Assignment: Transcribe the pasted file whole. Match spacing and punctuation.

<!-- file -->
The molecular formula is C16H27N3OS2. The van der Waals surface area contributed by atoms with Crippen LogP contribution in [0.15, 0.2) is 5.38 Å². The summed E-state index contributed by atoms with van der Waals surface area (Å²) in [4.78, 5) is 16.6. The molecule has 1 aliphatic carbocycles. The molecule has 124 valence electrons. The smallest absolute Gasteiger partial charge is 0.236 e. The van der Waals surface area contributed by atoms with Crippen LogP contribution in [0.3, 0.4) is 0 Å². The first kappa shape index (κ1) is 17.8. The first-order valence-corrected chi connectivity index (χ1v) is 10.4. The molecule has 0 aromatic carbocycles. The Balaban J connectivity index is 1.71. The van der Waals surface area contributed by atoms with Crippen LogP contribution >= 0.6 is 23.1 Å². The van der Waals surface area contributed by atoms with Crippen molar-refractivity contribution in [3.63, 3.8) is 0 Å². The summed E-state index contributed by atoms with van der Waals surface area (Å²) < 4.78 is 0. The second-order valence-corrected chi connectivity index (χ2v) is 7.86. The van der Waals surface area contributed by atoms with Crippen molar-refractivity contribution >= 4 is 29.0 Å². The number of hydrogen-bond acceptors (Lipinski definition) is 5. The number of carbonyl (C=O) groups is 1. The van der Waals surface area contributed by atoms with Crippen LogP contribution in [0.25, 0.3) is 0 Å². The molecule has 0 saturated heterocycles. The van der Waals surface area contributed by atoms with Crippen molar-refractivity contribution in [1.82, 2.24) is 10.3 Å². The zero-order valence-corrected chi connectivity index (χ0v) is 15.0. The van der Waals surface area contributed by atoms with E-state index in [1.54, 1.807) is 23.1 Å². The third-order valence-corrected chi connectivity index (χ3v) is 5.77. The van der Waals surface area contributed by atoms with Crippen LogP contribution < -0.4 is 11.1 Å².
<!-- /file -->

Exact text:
The molecular formula is C16H27N3OS2. The van der Waals surface area contributed by atoms with Crippen LogP contribution in [0.15, 0.2) is 5.38 Å². The summed E-state index contributed by atoms with van der Waals surface area (Å²) in [4.78, 5) is 16.6. The molecule has 1 aliphatic carbocycles. The molecule has 124 valence electrons. The smallest absolute Gasteiger partial charge is 0.236 e. The van der Waals surface area contributed by atoms with Crippen LogP contribution in [0.3, 0.4) is 0 Å². The first kappa shape index (κ1) is 17.8. The first-order valence-corrected chi connectivity index (χ1v) is 10.4. The molecule has 0 aromatic carbocycles. The Balaban J connectivity index is 1.71. The van der Waals surface area contributed by atoms with Crippen LogP contribution >= 0.6 is 23.1 Å². The van der Waals surface area contributed by atoms with Crippen molar-refractivity contribution in [3.63, 3.8) is 0 Å². The summed E-state index contributed by atoms with van der Waals surface area (Å²) < 4.78 is 0. The second-order valence-corrected chi connectivity index (χ2v) is 7.86. The van der Waals surface area contributed by atoms with Crippen molar-refractivity contribution >= 4 is 29.0 Å². The number of hydrogen-bond acceptors (Lipinski definition) is 5. The number of carbonyl (C=O) groups is 1. The van der Waals surface area contributed by atoms with Crippen LogP contribution in [0.25, 0.3) is 0 Å². The molecule has 0 saturated heterocycles. The van der Waals surface area contributed by atoms with Crippen molar-refractivity contribution in [1.82, 2.24) is 10.3 Å². The zero-order valence-corrected chi connectivity index (χ0v) is 15.0. The van der Waals surface area contributed by atoms with E-state index in [1.54, 1.807) is 23.1 Å². The third-order valence-corrected chi connectivity index (χ3v) is 5.77. The van der Waals surface area contributed by atoms with Crippen LogP contribution < -0.4 is 11.1 Å².